Dealing with healthcare professionals can be stressful for younger patients feeling ill. Early visits to the doctor, pediatrician or dentist are sometimes difficult, especially because children may not be able to fully understand what’s going on, or articulate what they’re experiencing. Taking steps to make your practice a positive place for kids isn’t difficult, and it’s an important way to help them develop a great attitude about taking care of their body.
Offer a child-oriented open house
Fear of the unknown is one of the biggest sources of anxiety in children, so head it off at the pass by introducing them to your practice in a fun way. Implement a quick meet and greet at your office with key staff and give the children a tour of the office and equipment. This will enable the children to ask questions and become prepared for their first “real” visit and be more confident and calm when coming in for an appointment. Whether you make it a regular event or offer a brief one-on-one intro to new patients, it’s a wonderful way to make kids more comfortable.
Start in the waiting room
Boredom and worry are a bad combination. Fun distractions in the waiting room are an important way to help children relax before their appointment. Toys, videos, and picture books are a good place to start. Provide coloring books and fresh crayons to keep kids busy while they wait. You can go a step further by choosing special coloring pages which illustrate a visit to the doctor or dentist and good health habits. They can help get kids thinking about the positive aspects of taking care of themselves, and provide an extra level of familiarity with the process.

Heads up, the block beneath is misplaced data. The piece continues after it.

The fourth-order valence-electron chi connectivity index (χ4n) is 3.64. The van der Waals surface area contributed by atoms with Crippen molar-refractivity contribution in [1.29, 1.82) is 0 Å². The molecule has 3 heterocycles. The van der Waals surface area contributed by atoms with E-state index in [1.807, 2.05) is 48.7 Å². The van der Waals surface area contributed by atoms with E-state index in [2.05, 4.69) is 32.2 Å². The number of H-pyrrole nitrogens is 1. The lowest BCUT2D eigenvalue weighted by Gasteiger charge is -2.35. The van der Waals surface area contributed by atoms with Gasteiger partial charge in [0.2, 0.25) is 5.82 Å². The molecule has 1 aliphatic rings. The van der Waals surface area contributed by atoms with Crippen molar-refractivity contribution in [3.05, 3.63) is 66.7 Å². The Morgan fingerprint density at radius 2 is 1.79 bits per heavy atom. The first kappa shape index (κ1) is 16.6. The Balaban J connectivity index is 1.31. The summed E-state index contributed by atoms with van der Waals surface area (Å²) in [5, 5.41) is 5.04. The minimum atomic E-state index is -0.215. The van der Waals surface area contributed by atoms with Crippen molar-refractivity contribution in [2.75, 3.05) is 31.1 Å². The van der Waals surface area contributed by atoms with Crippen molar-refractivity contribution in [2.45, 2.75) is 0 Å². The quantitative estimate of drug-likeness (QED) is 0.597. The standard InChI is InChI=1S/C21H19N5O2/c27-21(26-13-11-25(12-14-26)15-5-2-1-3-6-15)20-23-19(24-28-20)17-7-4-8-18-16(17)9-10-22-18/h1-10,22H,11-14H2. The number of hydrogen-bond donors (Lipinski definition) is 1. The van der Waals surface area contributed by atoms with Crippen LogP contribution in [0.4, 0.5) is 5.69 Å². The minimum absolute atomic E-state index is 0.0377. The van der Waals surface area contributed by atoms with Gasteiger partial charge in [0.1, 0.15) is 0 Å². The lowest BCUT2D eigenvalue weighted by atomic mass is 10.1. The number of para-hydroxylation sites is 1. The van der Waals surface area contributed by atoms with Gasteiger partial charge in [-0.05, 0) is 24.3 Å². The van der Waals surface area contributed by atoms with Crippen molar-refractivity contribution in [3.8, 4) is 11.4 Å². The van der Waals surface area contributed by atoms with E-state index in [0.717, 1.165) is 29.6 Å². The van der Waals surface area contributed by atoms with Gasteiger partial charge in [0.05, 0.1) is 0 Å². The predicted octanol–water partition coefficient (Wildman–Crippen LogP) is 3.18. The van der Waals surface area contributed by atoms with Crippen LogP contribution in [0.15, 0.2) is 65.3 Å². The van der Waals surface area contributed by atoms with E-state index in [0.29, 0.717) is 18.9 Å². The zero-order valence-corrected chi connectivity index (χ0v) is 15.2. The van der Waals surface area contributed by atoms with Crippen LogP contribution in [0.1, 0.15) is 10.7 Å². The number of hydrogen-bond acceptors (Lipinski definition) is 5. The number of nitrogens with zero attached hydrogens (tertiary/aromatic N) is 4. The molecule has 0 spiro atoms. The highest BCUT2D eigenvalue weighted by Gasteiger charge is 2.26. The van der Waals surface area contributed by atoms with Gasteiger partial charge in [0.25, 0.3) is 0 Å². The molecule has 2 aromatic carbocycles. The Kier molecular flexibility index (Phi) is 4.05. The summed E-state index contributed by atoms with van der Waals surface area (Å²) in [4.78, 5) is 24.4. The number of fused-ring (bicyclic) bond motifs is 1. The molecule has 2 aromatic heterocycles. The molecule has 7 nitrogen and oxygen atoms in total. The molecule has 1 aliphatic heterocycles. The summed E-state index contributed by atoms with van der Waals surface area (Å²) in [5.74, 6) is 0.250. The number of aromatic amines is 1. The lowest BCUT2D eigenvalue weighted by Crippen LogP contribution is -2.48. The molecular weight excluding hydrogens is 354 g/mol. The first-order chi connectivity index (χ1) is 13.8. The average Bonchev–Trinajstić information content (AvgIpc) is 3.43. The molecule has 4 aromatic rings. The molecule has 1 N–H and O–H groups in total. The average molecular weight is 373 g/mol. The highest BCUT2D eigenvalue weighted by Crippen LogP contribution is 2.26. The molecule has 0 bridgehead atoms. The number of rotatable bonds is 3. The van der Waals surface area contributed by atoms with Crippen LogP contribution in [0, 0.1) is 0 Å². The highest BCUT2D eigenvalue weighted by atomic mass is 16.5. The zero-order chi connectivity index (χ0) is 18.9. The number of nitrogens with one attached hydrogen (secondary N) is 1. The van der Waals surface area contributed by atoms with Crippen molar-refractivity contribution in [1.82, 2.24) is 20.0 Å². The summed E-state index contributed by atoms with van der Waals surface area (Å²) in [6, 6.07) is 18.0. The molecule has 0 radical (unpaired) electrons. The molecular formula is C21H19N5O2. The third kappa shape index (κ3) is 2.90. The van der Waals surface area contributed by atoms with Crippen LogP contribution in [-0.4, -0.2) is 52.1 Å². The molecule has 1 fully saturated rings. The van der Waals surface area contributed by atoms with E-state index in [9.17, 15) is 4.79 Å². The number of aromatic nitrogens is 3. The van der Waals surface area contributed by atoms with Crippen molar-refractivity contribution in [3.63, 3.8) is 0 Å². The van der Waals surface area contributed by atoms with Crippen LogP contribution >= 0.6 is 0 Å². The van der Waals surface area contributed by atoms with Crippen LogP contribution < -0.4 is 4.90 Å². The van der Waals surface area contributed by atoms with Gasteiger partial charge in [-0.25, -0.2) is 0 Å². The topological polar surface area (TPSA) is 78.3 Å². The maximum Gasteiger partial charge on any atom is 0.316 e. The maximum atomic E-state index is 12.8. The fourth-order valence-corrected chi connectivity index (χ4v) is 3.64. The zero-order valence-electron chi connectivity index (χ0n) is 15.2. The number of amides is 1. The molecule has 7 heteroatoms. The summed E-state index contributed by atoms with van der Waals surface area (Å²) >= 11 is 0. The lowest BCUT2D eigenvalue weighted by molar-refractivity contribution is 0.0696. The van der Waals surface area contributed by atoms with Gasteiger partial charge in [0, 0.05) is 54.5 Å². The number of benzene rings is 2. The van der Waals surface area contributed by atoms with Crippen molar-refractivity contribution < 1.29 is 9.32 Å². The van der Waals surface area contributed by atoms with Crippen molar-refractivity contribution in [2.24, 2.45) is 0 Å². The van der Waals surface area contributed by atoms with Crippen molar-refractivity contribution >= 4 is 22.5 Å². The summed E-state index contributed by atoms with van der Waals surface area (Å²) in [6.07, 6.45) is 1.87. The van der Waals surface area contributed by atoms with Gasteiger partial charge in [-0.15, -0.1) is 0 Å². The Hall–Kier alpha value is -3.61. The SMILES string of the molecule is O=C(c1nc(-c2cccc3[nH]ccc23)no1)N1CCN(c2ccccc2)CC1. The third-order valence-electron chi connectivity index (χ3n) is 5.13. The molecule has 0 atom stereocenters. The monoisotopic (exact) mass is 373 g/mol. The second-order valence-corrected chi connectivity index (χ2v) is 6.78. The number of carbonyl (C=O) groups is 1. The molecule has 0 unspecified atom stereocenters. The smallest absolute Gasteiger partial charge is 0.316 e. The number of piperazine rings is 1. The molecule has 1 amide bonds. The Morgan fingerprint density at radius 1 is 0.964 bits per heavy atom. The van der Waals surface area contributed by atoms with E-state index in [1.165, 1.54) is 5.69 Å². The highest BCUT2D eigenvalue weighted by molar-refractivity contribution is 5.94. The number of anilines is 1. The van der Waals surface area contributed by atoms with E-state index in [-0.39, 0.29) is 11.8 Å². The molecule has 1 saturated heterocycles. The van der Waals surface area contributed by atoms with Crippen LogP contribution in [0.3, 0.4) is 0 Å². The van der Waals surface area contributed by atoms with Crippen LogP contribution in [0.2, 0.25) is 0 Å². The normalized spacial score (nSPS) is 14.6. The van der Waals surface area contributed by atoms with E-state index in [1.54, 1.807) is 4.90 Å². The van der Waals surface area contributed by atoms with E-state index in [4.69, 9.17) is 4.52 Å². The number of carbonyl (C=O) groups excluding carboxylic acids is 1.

Talk to them
Because parents are our main source of information, it can be easy to address everything to them. It’s important to remember to include children in the conversation, even when they are very little. Try to be as clear as you can about what’s happening at every step of the way, and use age-appropriate language. When something is likely to hurt, be honest, but try to frame it as positively as possible.
Make room for feelings
Fear is normal, and so are tears. If a child is upset, acknowledge it, and validate it. Let them know you understand that it can be scary, and that it’s okay to cry if they need to. Saying, “I know this hurts, and you are being very, very brave” is important, even if they are struggling and need to be gently restrained.
Offer a reward
There is a time and a place for everything, including bribery. Knowing that they can look forward to a sugar-free treat or a sticker at the end of the appointment can help children make it through a stressful or difficult appointment. However, don’t make the reward contingent on behavior; it should be something they can count on no matter how the visit goes.
A truly kid-friendly practice starts with genuine respect for the wants, needs, and emotions of each child. If you can make your office an interesting, fun, and safe place to be from the perspective of a child, pediatric visits will be much easier on the kids, their parents, and you.